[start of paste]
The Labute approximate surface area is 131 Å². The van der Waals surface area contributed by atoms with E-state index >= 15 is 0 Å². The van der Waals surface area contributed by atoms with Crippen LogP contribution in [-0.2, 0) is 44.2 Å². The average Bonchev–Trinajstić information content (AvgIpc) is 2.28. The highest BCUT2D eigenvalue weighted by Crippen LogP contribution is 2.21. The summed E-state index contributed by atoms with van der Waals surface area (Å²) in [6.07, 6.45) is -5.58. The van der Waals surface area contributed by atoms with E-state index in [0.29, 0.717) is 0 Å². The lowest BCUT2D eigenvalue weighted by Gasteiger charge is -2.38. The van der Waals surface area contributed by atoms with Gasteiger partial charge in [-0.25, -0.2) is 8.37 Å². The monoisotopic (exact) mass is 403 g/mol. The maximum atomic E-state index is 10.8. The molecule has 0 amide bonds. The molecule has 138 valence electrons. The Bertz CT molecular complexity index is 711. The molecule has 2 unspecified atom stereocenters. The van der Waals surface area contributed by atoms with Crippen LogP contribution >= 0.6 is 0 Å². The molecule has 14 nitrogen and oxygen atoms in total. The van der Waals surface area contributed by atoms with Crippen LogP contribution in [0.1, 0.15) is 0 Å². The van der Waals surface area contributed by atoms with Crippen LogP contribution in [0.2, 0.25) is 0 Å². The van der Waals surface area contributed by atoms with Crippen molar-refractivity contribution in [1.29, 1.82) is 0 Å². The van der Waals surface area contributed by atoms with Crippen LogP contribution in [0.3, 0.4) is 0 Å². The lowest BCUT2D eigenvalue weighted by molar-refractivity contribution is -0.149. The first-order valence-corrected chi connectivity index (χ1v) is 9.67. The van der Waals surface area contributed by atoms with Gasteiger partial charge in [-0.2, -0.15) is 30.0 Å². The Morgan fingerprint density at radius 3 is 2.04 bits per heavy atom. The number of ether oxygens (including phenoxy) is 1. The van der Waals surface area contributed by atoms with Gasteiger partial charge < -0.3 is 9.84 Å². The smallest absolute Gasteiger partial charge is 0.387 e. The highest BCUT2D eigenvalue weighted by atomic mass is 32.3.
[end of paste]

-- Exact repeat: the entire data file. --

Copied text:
The Labute approximate surface area is 131 Å². The van der Waals surface area contributed by atoms with E-state index >= 15 is 0 Å². The van der Waals surface area contributed by atoms with Crippen LogP contribution in [-0.2, 0) is 44.2 Å². The average Bonchev–Trinajstić information content (AvgIpc) is 2.28. The highest BCUT2D eigenvalue weighted by Crippen LogP contribution is 2.21. The summed E-state index contributed by atoms with van der Waals surface area (Å²) in [6.07, 6.45) is -5.58. The van der Waals surface area contributed by atoms with E-state index in [0.29, 0.717) is 0 Å². The lowest BCUT2D eigenvalue weighted by Gasteiger charge is -2.38. The van der Waals surface area contributed by atoms with Gasteiger partial charge in [-0.25, -0.2) is 8.37 Å². The monoisotopic (exact) mass is 403 g/mol. The maximum atomic E-state index is 10.8. The molecule has 0 amide bonds. The molecule has 138 valence electrons. The Bertz CT molecular complexity index is 711. The molecule has 2 unspecified atom stereocenters. The van der Waals surface area contributed by atoms with Crippen LogP contribution >= 0.6 is 0 Å². The molecule has 14 nitrogen and oxygen atoms in total. The van der Waals surface area contributed by atoms with Crippen LogP contribution in [0.1, 0.15) is 0 Å². The van der Waals surface area contributed by atoms with Crippen LogP contribution in [0.2, 0.25) is 0 Å². The van der Waals surface area contributed by atoms with Crippen molar-refractivity contribution in [1.29, 1.82) is 0 Å². The van der Waals surface area contributed by atoms with Crippen LogP contribution in [0.3, 0.4) is 0 Å². The lowest BCUT2D eigenvalue weighted by molar-refractivity contribution is -0.149. The first-order valence-corrected chi connectivity index (χ1v) is 9.67. The van der Waals surface area contributed by atoms with Gasteiger partial charge in [-0.2, -0.15) is 30.0 Å². The Morgan fingerprint density at radius 3 is 2.04 bits per heavy atom. The number of ether oxygens (including phenoxy) is 1. The van der Waals surface area contributed by atoms with Gasteiger partial charge < -0.3 is 9.84 Å². The smallest absolute Gasteiger partial charge is 0.387 e. The highest BCUT2D eigenvalue weighted by atomic mass is 32.3.